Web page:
OAS, the Budget, and the Baby Boomers

March 30, 2012

1-minute read

The Budget justifies raising the age of eligibility for OAS and GIS on the grounds that  the long-term fiscal sustainability of the program is being undermined by rising life expectancy.

No estimates of savings are provided. They will be very modest.

Given that average life expectancy at age 65 is 20 years, raising the eligibility age by two years could only save a maximum of 10% of projected spending on future retirees if implemented immediately.

However, the government proposes to phase in the increased eligibility age between 2023 and 2029 which will hugely reduce any savings relative to current projections.

According to the latest OAS Actuarial Report, OAS/GIS expenditures will rise from 2.43% of GDP today, to a peak of 3.16% in 2030, immediately after the full impact of the raised eligibility age kicks in in 2029.

OAS/GIS expenditures will already have hit 2.91% of GDP in 2023 when the phased in increase begins.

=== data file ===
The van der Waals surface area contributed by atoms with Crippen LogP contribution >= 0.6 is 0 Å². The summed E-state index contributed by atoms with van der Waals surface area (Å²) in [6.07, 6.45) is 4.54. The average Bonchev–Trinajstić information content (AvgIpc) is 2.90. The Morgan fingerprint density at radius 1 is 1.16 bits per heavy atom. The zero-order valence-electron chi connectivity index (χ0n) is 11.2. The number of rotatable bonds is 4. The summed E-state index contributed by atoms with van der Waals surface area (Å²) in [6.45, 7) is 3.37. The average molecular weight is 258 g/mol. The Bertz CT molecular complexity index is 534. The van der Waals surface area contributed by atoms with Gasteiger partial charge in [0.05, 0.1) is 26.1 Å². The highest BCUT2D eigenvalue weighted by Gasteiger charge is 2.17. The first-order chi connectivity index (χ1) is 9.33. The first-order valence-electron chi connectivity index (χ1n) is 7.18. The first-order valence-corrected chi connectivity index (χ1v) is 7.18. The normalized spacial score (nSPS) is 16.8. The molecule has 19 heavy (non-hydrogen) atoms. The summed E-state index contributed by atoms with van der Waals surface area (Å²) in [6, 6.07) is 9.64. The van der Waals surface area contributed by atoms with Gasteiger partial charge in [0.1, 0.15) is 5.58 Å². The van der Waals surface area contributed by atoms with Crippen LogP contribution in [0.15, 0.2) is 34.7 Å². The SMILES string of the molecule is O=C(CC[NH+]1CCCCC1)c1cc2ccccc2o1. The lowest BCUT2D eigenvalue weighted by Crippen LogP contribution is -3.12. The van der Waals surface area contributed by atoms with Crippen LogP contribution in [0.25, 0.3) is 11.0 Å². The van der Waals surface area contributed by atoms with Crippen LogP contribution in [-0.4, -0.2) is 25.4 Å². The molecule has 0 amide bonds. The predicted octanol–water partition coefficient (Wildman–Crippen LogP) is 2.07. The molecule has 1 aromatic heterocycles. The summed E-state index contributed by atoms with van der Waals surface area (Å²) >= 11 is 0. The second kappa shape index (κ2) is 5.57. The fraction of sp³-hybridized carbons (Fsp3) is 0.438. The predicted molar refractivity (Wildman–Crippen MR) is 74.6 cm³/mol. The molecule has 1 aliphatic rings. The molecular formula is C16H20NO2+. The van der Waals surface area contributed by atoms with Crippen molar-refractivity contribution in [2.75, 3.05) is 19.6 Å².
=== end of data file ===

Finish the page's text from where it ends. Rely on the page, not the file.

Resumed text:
Put another way, the increased eligibility age will not impact most baby boomers. The impact will be on later age cohorts.

I fail entirely to see how the goal of inter-generational fairness is served by undermining retirement income security for those aged under 54 today.

Indeed, in the name of fairness, people of my generation should be arguing that those who follow us get OAS at the same age as us.

Re increasing life expectancy, the fact that longevity at age 65 varies significantly by social class is ignored. The reality is that low income seniors, those most impacted by the change, have not shared the average increase in life expectancy which is highlighted in the Budget.

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